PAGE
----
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FUNDRAISING – Christmas cards


resource Christmas card making is the perfect prompt to study a range of subjects. Here are some ideas that can be adapted to school and home.


An ideal learning


Art Mixed media can be used on your cards (check individual suppliers for specifics) meaning projects can be adapted to any age, ability and topic. If children are creating their artwork at home, they may have limited access to art materials. Pupils could design their card in a way that reflects a style they’re studying, such as Pointillism or Cubism. Tate Kids (tate.org.uk/ kids) is full of artists to explore and artwork inspiration.


how many cards they want to order, and most companies allow buyers to pay online, meaning you don’t have to worry about handling money. Once created, the artwork is either


sent free-of-charge by courier or post, or uploaded to a website, depending on your supplier. When printed, cards will be dispatched back to you to distribute to parents. Collecting in and handing out orders is an aspect that will need to be carefully considered to ensure contact between people is limited. Work with your school and their risk assessments to discern how best to handle this. However you distribute and collect your artwork, the correct level of social distancing should be adhered to at all times. Make use of gloves and face coverings where necessary to ensure safety. If pupils are still at home, letterboxes and doorstep drops are a way to avoid person-to-person contact.


Tell your PTA story One of the best ways to promote your


PTA is through past successes, so why not incorporate them into your Christmas cards? Ask children to create designs around some of the best buys of the past couple of years. If you purchased a playground, how about Santa on a climbing frame? If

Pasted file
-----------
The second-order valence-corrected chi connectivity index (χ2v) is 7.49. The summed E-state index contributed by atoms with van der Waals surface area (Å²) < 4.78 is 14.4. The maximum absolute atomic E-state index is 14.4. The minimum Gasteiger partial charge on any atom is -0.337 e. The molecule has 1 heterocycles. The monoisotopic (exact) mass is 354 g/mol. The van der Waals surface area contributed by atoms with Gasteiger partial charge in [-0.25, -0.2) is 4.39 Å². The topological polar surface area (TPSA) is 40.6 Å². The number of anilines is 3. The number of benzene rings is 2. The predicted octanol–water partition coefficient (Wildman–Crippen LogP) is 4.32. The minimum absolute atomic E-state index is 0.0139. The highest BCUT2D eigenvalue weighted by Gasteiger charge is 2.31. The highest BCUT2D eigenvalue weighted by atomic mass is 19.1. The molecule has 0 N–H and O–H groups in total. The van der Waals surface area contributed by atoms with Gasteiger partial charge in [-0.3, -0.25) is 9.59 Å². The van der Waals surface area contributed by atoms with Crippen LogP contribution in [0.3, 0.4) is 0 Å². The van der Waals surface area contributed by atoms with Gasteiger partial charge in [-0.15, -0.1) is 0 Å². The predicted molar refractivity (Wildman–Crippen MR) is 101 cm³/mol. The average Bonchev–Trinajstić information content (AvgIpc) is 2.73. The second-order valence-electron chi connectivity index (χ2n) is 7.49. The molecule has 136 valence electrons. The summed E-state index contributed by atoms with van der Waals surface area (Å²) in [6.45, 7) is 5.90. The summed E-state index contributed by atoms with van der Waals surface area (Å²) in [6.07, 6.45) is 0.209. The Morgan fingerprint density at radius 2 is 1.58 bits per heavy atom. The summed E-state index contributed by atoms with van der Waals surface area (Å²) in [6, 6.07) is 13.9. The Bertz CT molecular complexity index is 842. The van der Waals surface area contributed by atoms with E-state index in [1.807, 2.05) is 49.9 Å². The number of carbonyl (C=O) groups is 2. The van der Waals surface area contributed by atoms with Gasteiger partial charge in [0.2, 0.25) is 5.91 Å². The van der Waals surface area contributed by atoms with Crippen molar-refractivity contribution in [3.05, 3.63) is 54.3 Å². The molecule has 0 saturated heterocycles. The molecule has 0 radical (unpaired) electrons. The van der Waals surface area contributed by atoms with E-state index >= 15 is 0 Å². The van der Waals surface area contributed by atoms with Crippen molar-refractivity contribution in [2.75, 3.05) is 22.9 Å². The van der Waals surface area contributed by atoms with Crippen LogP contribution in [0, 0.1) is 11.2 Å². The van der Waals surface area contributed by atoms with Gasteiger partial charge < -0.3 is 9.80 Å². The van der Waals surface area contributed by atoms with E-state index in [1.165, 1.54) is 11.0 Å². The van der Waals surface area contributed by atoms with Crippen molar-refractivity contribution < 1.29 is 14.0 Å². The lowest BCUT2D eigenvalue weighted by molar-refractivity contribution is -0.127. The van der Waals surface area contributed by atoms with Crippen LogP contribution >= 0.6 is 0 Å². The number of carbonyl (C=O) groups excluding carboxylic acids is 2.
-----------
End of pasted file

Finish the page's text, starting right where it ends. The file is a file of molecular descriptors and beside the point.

30 AUTUMN 2020 pta.co.uk


you’ve funded a new library, perhaps some elves reading books. The same approach can work if you’re currently fundraising for something specific.


Promote to parents People have understandably become


more careful about spending this year, so it may be more difficult to get parents on board. When advertising the project, make it clear that Christmas cards are an opportunity for them to show support to the school through something they’ll buy anyway. Remind parents that your big fundraisers haven’t gone ahead this year and that all your profits go directly to the school. Emphasise to parents and carers how much their families will enjoy receiving something special from children they may not have seen for a while. If you have a social media


presence, ask parents to post photos of their children’s designs as a show and tell. For a more competitive version, run a contest with categories such as ‘best use of colour’ and ‘funniest card’. Invite everyone to take part rather than only those who will be purchasing cards. This will ensure families who may not have the funds to buy cards can still enjoy the activity.


English Encourage children to write short poems or even Haikus that they can copy out inside their printed cards. It could be about their year, what they’ve been learning over the past few months, or what they’re looking forward to. Find resources at the Children’s Poetry Archive (childrens. poetryarchive.org/teach) or the Book Trust (booktrust.org.uk).


History Making cards is a fantastic prompt to learn about the postal system. The Royal Mail has an educational website (teacherspost.co.uk) with resources on the history of the Royal Mail, stamps and even a card-making lesson plan. Make use of BBC Bitesize (bbc.co.uk/ bitesize) too, to learn about different eras such as Victorian, Edwardian and World War II, asking children to write their cards as if they were living in these times to understand how correspondence has changed.


For more information


l Visit pta.co.uk/easy-earners for a more detailed breakdown of what a Christmas


card project involves. l Visit pta.co.uk/suppliers for a list of Christmas card printing companies.


IMAGES: ANELINA;SEVERIJA/ISTOCKPHOTO.COM


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